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Mother wins NHS payout in fight over Down’s Syndrome screening

The Gazette Staff

Edyta Mordel, 33, (pictured with her partner) told the High Court in London she would have terminated her pregnancy if she had known he would be born with Down’s

A mother who said she would have aborted her beloved son if she had known he had Down’s Syndrome has won a massive NHS compensation payout after antenatal tests were not carried out. 

Although she is now devoted to four-year-old Aleksander, Edyta Mordel told the High Court in London she would have terminated her pregnancy if she had known he would be born with Down’s as she ‘would not have wanted her child to suffer the way that disabled people suffer’.

Miss Mordel, 33, was devastated when Aleksander was born disabled at the Royal Berkshire Hospital in 2015 – but has since devoted herself to caring for her beloved son. 

At the High Court today, Mr Justice Jay ruled against the Royal Berkshire Hospital NHS Trust and awarded Ms Mordel – who wants more than £200,000 – the right to massive damages.

He said the sonographer who conducted Mrs Mordel’s scan had failed to obtain her ‘informed consent’ to going ahead without the Down’s Syndrome screening.

Previously, Ms Mordel’s lawyers estimated her claim to be worth more than £200,000, which she would use to cover the increased costs of bringing up a disabled child. 

Miss Mordel insists she asked for checks to be carried out during her pregnancy. The case is legally termed as a ‘wrongful birth’ because Miss Mordel says she would have had an abortion if she had known of the condition.

Figures from 2017 revealed that the NHS Litigation Authority had paid £70million to parents in ‘wrongful birth’ cases in five years. 

That included £40million of damages in 16 cases where parents claimed that antenatal screening failed to warn them of the risk that their baby would be born with a disability – which equates to about £2.5million per family.

Miss Mordel, from Reading, sued for compensation for the increased financial costs of caring for her son, and for its impact on her ability to work.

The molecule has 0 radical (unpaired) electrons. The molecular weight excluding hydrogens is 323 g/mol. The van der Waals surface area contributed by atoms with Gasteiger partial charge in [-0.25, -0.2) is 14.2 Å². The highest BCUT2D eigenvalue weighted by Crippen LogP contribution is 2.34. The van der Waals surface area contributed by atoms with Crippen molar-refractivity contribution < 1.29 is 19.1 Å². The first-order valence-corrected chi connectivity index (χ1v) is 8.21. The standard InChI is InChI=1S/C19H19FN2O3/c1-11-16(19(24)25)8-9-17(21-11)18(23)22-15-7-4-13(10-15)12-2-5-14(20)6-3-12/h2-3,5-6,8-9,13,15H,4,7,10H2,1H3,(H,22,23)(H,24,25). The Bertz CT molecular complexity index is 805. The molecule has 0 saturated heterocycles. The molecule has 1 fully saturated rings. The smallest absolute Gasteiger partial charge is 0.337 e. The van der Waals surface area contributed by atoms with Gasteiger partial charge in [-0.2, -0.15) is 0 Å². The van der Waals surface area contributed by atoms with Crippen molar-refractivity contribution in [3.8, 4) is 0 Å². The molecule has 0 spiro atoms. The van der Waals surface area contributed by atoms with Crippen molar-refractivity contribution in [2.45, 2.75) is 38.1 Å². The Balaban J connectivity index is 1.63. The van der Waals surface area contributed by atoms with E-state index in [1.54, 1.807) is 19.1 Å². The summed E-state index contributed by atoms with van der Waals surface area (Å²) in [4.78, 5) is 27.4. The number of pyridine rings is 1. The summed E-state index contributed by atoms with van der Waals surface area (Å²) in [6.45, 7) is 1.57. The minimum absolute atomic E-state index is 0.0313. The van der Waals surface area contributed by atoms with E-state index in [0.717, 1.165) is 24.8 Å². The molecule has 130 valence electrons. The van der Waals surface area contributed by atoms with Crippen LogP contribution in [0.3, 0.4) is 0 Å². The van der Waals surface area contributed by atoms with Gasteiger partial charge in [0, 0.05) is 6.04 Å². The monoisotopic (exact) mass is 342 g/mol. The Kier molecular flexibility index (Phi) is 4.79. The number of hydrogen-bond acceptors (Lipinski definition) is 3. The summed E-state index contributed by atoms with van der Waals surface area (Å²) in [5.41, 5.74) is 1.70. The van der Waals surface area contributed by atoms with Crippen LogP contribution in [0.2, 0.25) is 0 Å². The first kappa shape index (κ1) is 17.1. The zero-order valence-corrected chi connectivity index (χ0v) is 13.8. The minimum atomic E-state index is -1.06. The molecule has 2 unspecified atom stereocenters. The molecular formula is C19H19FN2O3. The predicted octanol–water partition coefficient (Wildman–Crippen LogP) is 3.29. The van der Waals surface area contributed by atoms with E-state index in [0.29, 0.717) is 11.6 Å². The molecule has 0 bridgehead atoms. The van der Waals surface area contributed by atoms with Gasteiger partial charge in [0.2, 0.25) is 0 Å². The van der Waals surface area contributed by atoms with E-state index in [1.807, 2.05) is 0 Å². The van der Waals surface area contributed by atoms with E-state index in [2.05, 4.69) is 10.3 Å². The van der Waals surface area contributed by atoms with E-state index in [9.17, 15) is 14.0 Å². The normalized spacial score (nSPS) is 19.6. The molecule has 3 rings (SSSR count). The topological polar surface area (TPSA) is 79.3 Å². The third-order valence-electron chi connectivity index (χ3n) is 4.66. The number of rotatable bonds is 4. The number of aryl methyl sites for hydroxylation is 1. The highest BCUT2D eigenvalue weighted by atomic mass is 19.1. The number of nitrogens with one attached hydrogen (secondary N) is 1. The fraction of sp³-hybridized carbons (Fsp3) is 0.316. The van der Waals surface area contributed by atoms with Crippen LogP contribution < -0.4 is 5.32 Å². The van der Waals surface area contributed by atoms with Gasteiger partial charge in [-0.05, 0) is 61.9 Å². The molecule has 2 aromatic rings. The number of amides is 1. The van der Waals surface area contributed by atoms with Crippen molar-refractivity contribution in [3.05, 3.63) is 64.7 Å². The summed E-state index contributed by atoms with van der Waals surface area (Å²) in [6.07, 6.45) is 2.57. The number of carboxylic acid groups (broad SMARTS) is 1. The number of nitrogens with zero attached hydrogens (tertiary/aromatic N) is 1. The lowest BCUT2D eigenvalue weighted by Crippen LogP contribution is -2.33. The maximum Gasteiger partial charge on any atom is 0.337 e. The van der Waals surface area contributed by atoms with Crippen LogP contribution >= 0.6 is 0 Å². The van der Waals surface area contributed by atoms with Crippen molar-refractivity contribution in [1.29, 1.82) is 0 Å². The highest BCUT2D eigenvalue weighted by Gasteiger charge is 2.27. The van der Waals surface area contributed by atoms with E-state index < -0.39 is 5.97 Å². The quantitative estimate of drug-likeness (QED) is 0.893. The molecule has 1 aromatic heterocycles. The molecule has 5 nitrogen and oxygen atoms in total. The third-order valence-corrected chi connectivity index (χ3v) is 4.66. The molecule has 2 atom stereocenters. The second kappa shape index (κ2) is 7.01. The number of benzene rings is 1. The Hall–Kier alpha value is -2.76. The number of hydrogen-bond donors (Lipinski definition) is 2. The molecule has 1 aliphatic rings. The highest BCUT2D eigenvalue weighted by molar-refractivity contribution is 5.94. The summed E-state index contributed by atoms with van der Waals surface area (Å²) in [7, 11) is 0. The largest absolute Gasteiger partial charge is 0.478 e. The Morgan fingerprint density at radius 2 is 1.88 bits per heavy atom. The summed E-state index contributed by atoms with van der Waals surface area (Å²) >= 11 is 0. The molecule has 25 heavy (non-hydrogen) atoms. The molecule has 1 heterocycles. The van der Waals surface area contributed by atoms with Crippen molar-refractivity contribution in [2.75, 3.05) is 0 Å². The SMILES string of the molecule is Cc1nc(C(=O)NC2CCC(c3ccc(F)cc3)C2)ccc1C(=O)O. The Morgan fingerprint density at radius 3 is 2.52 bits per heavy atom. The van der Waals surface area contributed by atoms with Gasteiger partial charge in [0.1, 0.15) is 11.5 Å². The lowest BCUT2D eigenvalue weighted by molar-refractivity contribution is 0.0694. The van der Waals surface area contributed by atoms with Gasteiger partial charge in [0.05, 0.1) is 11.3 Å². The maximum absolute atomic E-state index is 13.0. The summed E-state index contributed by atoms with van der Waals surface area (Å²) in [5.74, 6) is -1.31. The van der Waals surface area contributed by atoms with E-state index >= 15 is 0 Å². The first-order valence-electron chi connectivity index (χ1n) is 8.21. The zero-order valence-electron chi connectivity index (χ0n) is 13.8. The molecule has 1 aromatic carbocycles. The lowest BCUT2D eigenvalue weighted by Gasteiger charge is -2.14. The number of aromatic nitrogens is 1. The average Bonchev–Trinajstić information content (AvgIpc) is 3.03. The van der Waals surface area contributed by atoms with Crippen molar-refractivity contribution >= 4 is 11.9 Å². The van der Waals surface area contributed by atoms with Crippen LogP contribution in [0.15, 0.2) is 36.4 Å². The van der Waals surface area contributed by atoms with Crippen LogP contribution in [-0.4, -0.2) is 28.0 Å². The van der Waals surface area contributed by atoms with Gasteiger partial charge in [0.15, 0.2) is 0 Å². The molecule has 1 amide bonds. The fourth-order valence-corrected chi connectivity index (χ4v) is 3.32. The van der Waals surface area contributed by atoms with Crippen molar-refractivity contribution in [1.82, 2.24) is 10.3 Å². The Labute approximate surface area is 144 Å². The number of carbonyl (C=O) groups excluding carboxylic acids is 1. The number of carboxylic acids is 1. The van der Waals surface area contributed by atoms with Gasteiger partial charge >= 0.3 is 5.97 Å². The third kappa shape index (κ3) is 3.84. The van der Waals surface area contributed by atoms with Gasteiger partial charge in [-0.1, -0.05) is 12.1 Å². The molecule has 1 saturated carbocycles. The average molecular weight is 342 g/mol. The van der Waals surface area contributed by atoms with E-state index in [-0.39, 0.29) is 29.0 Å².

She told the High Court in London that she would have aborted her four-year-old son Aleksander if she had found out about his diagnosis during her pregnancy. Pictured is Ms Mordel and her partner

She told the High Court in London that she would have aborted her four-year-old son Aleksander if she had found out about his diagnosis during her pregnancy. Pictured is Ms Mordel and her partner

She told the High Court in London that she would have aborted her four-year-old son Aleksander if she had found out about his diagnosis during her pregnancy. Pictured is Ms Mordel and her partner

She discovered she was pregnant in 2014 and says she told a midwife at her first appointment that she wanted to be screened for Down’s.

When she went for her 12-week scan she believed the test was carried out and that she had received the all-clear. But the test was not performed and the sonographer recorded ‘Down’s screening declined’ in her medical notes.

Lawyers for the NHS claimed Miss Mordel was offered the tests but declined them, and ‘bitterly regretted’ her decision after Aleksander was born.

Yet Miss Mordel, who is originally from Poland, told the High Court: ‘I was always sure about the decision and I always wanted it.

‘I spoke with the midwife about Down’s syndrome screening. I had informed myself. I watched a lot of videos and read about screening.

When she went for her 12-week scan she believed the test was carried out and that she had received the all-clear. But the test was not performed and the sonographer recorded ‘Down’s screening declined’ in her medical notes

‘I knew from the start that I would agree on the Down’s syndrome screening and I would not make any other decision.’

Her barrister, Clodagh Bradley QC, said the screening would have revealed a high risk of Down’s and further tests would have confirmed the condition.

‘Miss Mordel would have been offered an abortion and she and her partner, Aleksander’s father Lukasz Cieciura, agreed they would have terminated the pregnancy.